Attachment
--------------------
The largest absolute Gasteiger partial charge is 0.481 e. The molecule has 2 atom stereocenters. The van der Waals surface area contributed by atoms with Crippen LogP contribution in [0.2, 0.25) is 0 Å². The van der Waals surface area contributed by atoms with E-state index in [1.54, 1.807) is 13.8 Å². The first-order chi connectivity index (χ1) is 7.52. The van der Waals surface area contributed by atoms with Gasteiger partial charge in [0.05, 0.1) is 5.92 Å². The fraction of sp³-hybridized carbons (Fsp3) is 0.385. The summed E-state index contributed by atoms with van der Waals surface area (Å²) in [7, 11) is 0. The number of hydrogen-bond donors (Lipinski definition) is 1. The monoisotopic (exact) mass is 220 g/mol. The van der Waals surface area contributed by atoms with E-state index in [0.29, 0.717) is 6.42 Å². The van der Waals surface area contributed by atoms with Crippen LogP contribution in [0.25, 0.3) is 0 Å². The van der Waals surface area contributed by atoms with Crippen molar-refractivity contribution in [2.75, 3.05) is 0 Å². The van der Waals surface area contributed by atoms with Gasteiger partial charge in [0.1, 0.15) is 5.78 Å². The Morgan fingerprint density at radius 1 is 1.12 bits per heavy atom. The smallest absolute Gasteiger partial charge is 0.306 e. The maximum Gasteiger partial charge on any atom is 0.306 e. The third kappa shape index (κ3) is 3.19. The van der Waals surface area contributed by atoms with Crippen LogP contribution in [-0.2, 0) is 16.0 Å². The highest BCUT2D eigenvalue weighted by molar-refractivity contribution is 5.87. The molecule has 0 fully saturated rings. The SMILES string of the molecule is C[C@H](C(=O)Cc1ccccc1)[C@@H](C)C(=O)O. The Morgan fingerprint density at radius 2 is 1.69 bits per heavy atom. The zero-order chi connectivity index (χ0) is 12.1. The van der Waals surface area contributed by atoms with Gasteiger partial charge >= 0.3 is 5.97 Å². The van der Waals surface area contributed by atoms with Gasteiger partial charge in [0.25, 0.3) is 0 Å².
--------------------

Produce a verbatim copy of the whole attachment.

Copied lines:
The largest absolute Gasteiger partial charge is 0.481 e. The molecule has 2 atom stereocenters. The van der Waals surface area contributed by atoms with Crippen LogP contribution in [0.2, 0.25) is 0 Å². The van der Waals surface area contributed by atoms with E-state index in [1.54, 1.807) is 13.8 Å². The first-order chi connectivity index (χ1) is 7.52. The van der Waals surface area contributed by atoms with Gasteiger partial charge in [0.05, 0.1) is 5.92 Å². The fraction of sp³-hybridized carbons (Fsp3) is 0.385. The summed E-state index contributed by atoms with van der Waals surface area (Å²) in [7, 11) is 0. The number of hydrogen-bond donors (Lipinski definition) is 1. The monoisotopic (exact) mass is 220 g/mol. The van der Waals surface area contributed by atoms with E-state index in [0.29, 0.717) is 6.42 Å². The van der Waals surface area contributed by atoms with Crippen LogP contribution in [0.25, 0.3) is 0 Å². The van der Waals surface area contributed by atoms with Crippen molar-refractivity contribution in [2.75, 3.05) is 0 Å². The van der Waals surface area contributed by atoms with Gasteiger partial charge in [0.1, 0.15) is 5.78 Å². The Morgan fingerprint density at radius 1 is 1.12 bits per heavy atom. The smallest absolute Gasteiger partial charge is 0.306 e. The maximum Gasteiger partial charge on any atom is 0.306 e. The third kappa shape index (κ3) is 3.19. The van der Waals surface area contributed by atoms with Crippen LogP contribution in [-0.2, 0) is 16.0 Å². The highest BCUT2D eigenvalue weighted by molar-refractivity contribution is 5.87. The molecule has 0 fully saturated rings. The SMILES string of the molecule is C[C@H](C(=O)Cc1ccccc1)[C@@H](C)C(=O)O. The Morgan fingerprint density at radius 2 is 1.69 bits per heavy atom. The zero-order chi connectivity index (χ0) is 12.1. The van der Waals surface area contributed by atoms with Gasteiger partial charge >= 0.3 is 5.97 Å². The van der Waals surface area contributed by atoms with Gasteiger partial charge in [0.25, 0.3) is 0 Å².